The NEA just released its latest survey of public participation in the arts.
When Americans were asked why they attended at least one artistic, creative, or cultural activity during the last 12 months, 82% said it was to socialize with family or friends.
Thanks to the NEA we know that people make their participation decisions primarily for social reasons having to do with their desire to share worthwhile experiences with those they care about and want to spend time with. The emphasis is on the social experience and not necessarily on the event they choose to share.
Or, in other words, it’s really more about them than it is about us.
This is not news. The NEA has been tracking this for a long time. We know that it’s about them, yet the entire canon of culture sector communications – NEARLY EVERY PROMOTIONAL MESSAGE WE PUBLISH – is still entirely about us and how wonderful and important we think people should think we are.
If you’re a marketer and you know what motivates people to buy your product, this is what the content of your marketing should be about. If you’re an arts marketer and you know the primary reason people attend arts events is to socialize with family and friends, your marketing must be about the joys of sharing your products with family and friends – at least as much as it is about the superior attributes of your organization and its products.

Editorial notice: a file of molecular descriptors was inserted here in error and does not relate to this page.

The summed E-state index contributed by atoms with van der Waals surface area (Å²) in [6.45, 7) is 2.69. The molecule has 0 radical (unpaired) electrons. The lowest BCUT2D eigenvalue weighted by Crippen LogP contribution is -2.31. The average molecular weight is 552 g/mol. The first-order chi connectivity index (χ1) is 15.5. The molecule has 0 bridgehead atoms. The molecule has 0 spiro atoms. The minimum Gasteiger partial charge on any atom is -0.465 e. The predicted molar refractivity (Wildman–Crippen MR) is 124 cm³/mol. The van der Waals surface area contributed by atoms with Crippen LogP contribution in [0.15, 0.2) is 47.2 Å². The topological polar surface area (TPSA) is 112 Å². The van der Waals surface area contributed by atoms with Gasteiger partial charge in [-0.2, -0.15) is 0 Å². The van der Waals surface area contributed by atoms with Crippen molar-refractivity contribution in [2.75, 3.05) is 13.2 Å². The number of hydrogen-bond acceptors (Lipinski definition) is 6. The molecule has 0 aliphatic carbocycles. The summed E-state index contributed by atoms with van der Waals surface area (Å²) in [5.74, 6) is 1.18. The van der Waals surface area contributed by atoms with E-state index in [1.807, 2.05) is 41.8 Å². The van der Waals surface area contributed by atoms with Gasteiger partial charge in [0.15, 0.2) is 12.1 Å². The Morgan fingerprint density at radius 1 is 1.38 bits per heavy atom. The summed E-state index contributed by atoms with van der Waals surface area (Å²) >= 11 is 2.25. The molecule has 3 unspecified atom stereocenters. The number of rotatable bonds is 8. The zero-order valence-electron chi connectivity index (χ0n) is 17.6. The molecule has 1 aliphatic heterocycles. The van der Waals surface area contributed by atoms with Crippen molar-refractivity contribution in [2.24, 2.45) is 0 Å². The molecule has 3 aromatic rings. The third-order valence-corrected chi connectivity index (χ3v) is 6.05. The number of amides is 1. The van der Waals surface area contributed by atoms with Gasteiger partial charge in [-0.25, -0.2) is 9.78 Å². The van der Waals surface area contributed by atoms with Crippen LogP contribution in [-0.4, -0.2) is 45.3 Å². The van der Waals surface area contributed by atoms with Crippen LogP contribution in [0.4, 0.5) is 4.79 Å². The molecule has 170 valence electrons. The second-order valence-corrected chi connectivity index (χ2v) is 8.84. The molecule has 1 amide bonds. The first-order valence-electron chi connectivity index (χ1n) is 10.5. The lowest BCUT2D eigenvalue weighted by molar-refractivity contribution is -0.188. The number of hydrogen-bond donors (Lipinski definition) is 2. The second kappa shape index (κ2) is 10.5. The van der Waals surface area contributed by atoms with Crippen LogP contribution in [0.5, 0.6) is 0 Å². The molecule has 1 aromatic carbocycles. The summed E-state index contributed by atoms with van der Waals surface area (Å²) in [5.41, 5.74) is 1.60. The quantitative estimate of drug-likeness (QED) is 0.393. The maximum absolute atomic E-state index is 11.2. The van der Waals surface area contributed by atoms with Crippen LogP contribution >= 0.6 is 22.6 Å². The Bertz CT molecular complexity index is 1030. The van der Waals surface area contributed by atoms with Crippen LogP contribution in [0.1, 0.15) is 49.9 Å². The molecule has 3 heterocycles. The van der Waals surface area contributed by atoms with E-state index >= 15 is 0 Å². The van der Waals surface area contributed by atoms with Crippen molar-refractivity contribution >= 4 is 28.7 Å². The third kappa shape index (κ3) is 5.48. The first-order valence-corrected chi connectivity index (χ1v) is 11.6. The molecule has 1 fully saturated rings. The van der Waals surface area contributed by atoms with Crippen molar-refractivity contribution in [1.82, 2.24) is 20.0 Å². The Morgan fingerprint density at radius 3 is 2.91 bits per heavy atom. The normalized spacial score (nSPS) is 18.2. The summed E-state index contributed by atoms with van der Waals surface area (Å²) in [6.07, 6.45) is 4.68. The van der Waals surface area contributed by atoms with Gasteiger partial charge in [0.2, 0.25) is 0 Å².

It’s not rocket science. Good marketing is about learning what motivates our customers, and then leveraging that information to get them to buy what we’re trying to sell.
The fact that ailing arts institutions refuse to do this is heartbreaking. And the fact that American arts leaders have never been trained to understand that this is how marketing actually works is a tragedy.
Every couple of years the NEA hands us this insanely useful information. Every couple of years I write this post. And every couple of years American arts institutions continue to send out the same insipid, selfie-stuffed nonsense they’ve been spraying at the world since Danny Newman first screamed SUBSCRIBE NOW! back in the 1970s.
The answer to this audience crisis is simple: Find out what people want then help them understand how our products will satisfy their yearnings.
The NEA just told us what our customers want (again). Our job is to use all of the extraordinary communications resources at our disposal to convince tomorrow’s audiences that among all of the ways they could possibly spend quality time with the people they care about, our arts events are their best possible choices.
If you want to increase sales, start using photos of happy people enjoying one another’s company at your events. And when you write copy, always start by answering the question, “When I look for ways to enjoy quality time with friends or family, why the hell should I choose you?”